The cool air of Vallence was a shock as I stumbled through the standing stones and into the courtyard of Fregyr Keep.
I have been on the other side of an Entry once or twice, so what I saw waiting for me was no real surprise. High walls, surrounding a wide courtyard. Rough cobblestones underfoot, red with rust from the iron spikes driven in the spaces between the stones. Openings for cannon in the walls. High platforms on the battlements for archers and musketeers to look down upon whatever poor fool wandered in through the standing stones at the center of the courtyard.
All of them occupied by armed men looking inward. Scores of archers readied their bows. Dozens of musketeers drew a bead. Even though I expected as much, that much attention can make a man a bit nervous. I straightened a fraction and gathered myself.
Protocol must be followed.
In front of me, the largest cannon I had ever seen was pointed directly at me. Three stern faced soldiers in iron half-helms and rusty chainmail stood behind the cannon. Two of them held an iron rod glowing cherry red, obviously just taken from the glowing brazier before them. The glowing ends of the rods hovered over the firing hole of the cannon, waiting. The third was dressed similarly, but had a officer’s badge over his shoulder. He also carried a flintlock pistol in his left hand.
Pointed at my heart, of course.
I saluted the men on the cannon, and in my best parade ground voice, stated, “First Mate Kellan Orelley of the Thirteenth Legion, reporting under orders.”
The pistol-wielding cannoneer carefully returned my salute without letting his aim waver. His voice was steady and deep, with a slight hint of tension. “By whose authority do you report?”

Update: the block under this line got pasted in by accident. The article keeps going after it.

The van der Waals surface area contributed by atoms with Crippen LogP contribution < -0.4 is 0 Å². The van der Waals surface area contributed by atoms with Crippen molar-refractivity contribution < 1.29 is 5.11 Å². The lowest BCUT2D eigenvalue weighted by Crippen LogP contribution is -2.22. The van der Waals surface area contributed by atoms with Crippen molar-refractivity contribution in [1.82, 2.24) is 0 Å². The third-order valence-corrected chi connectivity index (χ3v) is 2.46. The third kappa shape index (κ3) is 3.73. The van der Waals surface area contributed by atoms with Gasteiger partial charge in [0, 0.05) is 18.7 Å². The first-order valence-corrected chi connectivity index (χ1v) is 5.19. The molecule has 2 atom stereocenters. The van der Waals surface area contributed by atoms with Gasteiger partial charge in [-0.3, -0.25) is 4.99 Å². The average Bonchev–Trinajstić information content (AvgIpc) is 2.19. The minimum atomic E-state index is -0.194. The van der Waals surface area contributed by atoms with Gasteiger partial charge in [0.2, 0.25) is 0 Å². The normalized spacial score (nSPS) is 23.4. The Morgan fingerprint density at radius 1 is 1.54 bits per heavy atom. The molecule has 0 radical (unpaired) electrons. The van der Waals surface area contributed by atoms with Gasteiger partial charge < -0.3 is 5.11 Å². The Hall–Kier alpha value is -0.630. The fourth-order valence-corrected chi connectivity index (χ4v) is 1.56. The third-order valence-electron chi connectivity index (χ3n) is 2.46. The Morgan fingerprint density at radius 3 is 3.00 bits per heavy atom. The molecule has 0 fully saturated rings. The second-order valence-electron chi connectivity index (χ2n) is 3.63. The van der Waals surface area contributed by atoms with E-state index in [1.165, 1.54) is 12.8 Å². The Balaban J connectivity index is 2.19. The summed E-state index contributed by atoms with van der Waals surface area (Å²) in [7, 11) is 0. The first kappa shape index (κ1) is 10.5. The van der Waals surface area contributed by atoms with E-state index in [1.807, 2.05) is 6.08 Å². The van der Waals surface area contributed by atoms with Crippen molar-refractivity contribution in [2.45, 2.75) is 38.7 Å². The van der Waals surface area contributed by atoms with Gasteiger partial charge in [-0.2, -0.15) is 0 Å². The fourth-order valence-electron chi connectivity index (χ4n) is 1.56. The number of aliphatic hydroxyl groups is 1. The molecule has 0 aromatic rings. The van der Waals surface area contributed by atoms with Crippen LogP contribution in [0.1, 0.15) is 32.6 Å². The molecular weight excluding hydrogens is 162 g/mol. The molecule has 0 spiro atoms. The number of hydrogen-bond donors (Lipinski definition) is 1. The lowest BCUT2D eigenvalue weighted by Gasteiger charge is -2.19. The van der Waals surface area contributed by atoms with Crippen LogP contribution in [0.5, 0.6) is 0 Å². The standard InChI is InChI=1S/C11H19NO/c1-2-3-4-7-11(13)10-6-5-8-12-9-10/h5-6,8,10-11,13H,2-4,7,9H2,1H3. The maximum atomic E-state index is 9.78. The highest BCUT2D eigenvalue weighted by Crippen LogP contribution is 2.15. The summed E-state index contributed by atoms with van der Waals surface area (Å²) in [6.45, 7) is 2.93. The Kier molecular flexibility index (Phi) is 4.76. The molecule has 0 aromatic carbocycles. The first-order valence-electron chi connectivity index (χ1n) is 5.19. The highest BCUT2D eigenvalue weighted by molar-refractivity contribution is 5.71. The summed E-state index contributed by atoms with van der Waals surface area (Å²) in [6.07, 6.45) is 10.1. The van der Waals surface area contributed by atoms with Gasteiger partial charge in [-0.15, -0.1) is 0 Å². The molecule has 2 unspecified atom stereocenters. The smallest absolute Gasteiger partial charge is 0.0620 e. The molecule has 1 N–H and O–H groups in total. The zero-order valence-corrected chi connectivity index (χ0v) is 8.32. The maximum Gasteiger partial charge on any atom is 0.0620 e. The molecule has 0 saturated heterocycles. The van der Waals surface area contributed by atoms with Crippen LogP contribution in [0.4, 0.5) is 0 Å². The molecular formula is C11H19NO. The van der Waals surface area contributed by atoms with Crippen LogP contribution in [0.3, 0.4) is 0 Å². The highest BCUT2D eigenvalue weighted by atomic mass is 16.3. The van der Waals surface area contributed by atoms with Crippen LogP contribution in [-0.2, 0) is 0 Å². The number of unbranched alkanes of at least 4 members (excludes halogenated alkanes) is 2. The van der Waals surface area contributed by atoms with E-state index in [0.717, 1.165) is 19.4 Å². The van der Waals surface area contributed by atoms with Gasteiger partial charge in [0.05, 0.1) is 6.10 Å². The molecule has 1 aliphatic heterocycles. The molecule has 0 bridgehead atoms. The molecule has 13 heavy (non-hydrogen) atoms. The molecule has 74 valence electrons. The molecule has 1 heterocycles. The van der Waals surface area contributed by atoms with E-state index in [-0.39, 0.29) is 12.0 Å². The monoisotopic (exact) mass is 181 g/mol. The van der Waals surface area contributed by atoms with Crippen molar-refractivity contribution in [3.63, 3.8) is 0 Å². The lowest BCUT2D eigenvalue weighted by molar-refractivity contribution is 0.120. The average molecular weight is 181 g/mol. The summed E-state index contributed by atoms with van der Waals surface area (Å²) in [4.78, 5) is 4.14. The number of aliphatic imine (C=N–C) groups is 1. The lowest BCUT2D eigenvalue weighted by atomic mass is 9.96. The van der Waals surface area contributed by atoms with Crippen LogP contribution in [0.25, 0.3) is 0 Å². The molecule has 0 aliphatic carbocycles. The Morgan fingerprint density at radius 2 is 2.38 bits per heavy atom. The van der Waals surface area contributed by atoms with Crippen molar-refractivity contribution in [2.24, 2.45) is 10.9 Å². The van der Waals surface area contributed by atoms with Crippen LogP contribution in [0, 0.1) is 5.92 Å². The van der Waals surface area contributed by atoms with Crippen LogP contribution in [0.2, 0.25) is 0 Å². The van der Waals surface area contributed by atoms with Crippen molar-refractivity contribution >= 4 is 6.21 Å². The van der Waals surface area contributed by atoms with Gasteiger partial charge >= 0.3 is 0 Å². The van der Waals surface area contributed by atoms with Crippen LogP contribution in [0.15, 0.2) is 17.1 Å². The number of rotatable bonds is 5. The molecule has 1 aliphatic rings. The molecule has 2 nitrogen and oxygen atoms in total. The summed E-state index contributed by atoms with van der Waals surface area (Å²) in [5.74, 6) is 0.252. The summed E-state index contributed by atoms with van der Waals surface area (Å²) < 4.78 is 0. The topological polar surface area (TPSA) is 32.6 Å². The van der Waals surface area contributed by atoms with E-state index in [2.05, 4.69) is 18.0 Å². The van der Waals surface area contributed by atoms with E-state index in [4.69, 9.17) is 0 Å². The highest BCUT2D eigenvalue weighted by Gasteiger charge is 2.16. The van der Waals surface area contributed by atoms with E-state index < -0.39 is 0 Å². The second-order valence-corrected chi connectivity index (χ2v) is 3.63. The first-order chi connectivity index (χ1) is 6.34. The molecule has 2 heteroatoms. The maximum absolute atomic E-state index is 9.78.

“Under the authority of Empress Katarina the Last,” I responded. “May Heaven bless her reign.”
All three of the cannoneers responded, “And may Hell tremble at her Name.” With that, the officer broke his salute, and I did likewise. He took a deep breath, then bellowed, “The visitor is recognized!”
There was a noticeable relaxation among the men on the walls pointing their weapons at me. That suited me just fine. Unlike the rest of the men, the cannoneers kept their attention entirely on me. As their officer lowered his pistol and stepped towards me, they each took the opportunity to exchange their firing rods for a new one taken from the brazier.
Coming up before me, the officer murmured “At ease,” and I allowed myself to relax. “You look rode hard and put away wet, First.”
“The last few days have not been entirely uneventful, sir,” I responded, deadpan.
His mouth quirked into a half-smile, quickly, then he was back to business. “Orders?”
I reached into my jacket to pull out the paperwork he needed. Handing it over, I said, “Sir? Permission to signal through the stones?”
He took the papers from me, examined the seals, then nodded. “Permission granted. Corporal Jens! Visitor will be signaling through the stones, by…” He paused and nodded at me.
“Red painted wooden ball,” I said.
“Red painted wooden ball”, one of the cannoneers repeated. Jens, I assumed. “Aye, sir.”
While the officer waited, I fished the ball out of my pocket and rolled it back through the standing stones. It clattered and bounded over the cobbles before taking a final bounce through the stones and out of this world. I turned back to the officer, and saluted once again. “Signal sent, sir.”
“Very well,” he said. He hesitated for a moment, then said, “First, how many men should we expect? The dispatch we received only specified your unit.”
“Oh. Yes. Six, sir.”
He frowned. “Six hundred? Hmm. We can handle that, if we double up on…”
I cleared my throat. “Sir, beg your pardon. Not six hundred. Six, total.”
He blinked once, twice. Looked at me again. “Six? You mean, six in the advance party?”
I kept my face carefully neutral as I shook my head. “No, sir. Six total. We are… a small unit. We’re all that’s coming.”